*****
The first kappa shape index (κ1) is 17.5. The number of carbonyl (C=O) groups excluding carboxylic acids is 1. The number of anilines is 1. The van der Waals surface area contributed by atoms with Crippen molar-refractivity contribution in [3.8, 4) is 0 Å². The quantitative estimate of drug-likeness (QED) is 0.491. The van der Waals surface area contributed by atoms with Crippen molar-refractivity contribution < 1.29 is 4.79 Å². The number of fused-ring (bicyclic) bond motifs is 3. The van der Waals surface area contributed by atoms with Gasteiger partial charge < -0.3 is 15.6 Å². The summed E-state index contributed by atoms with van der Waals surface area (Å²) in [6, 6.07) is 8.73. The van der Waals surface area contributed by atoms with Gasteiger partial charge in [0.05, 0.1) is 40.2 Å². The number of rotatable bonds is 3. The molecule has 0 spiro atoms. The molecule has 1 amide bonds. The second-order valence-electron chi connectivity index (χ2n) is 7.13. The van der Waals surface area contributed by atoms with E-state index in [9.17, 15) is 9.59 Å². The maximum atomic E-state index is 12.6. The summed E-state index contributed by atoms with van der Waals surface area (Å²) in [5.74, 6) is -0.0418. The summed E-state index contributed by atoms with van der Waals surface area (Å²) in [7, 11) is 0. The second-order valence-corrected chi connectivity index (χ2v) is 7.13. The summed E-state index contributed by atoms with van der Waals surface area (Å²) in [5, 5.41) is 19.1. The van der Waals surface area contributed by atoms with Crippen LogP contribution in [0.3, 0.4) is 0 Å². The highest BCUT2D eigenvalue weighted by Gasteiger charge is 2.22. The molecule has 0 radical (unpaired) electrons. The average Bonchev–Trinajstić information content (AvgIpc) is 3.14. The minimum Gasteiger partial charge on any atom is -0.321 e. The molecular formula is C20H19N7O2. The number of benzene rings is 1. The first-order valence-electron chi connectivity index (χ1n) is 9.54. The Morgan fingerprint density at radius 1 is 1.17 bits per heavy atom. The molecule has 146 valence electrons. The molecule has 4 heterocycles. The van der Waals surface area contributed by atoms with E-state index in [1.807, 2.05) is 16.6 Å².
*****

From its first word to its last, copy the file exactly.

The first kappa shape index (κ1) is 17.5. The number of carbonyl (C=O) groups excluding carboxylic acids is 1. The number of anilines is 1. The van der Waals surface area contributed by atoms with Crippen molar-refractivity contribution in [3.8, 4) is 0 Å². The quantitative estimate of drug-likeness (QED) is 0.491. The van der Waals surface area contributed by atoms with Crippen molar-refractivity contribution < 1.29 is 4.79 Å². The number of fused-ring (bicyclic) bond motifs is 3. The van der Waals surface area contributed by atoms with Gasteiger partial charge < -0.3 is 15.6 Å². The summed E-state index contributed by atoms with van der Waals surface area (Å²) in [6, 6.07) is 8.73. The van der Waals surface area contributed by atoms with Gasteiger partial charge in [0.05, 0.1) is 40.2 Å². The number of rotatable bonds is 3. The molecule has 0 spiro atoms. The molecule has 1 amide bonds. The second-order valence-electron chi connectivity index (χ2n) is 7.13. The van der Waals surface area contributed by atoms with E-state index in [9.17, 15) is 9.59 Å². The maximum atomic E-state index is 12.6. The summed E-state index contributed by atoms with van der Waals surface area (Å²) in [5.74, 6) is -0.0418. The summed E-state index contributed by atoms with van der Waals surface area (Å²) in [7, 11) is 0. The second-order valence-corrected chi connectivity index (χ2v) is 7.13. The summed E-state index contributed by atoms with van der Waals surface area (Å²) in [5, 5.41) is 19.1. The van der Waals surface area contributed by atoms with Crippen LogP contribution in [0.3, 0.4) is 0 Å². The highest BCUT2D eigenvalue weighted by Gasteiger charge is 2.22. The molecule has 0 radical (unpaired) electrons. The average Bonchev–Trinajstić information content (AvgIpc) is 3.14. The minimum Gasteiger partial charge on any atom is -0.321 e. The molecular formula is C20H19N7O2. The number of benzene rings is 1. The first-order valence-electron chi connectivity index (χ1n) is 9.54. The Morgan fingerprint density at radius 1 is 1.17 bits per heavy atom. The molecule has 146 valence electrons. The molecule has 4 heterocycles. The van der Waals surface area contributed by atoms with E-state index in [1.807, 2.05) is 16.6 Å².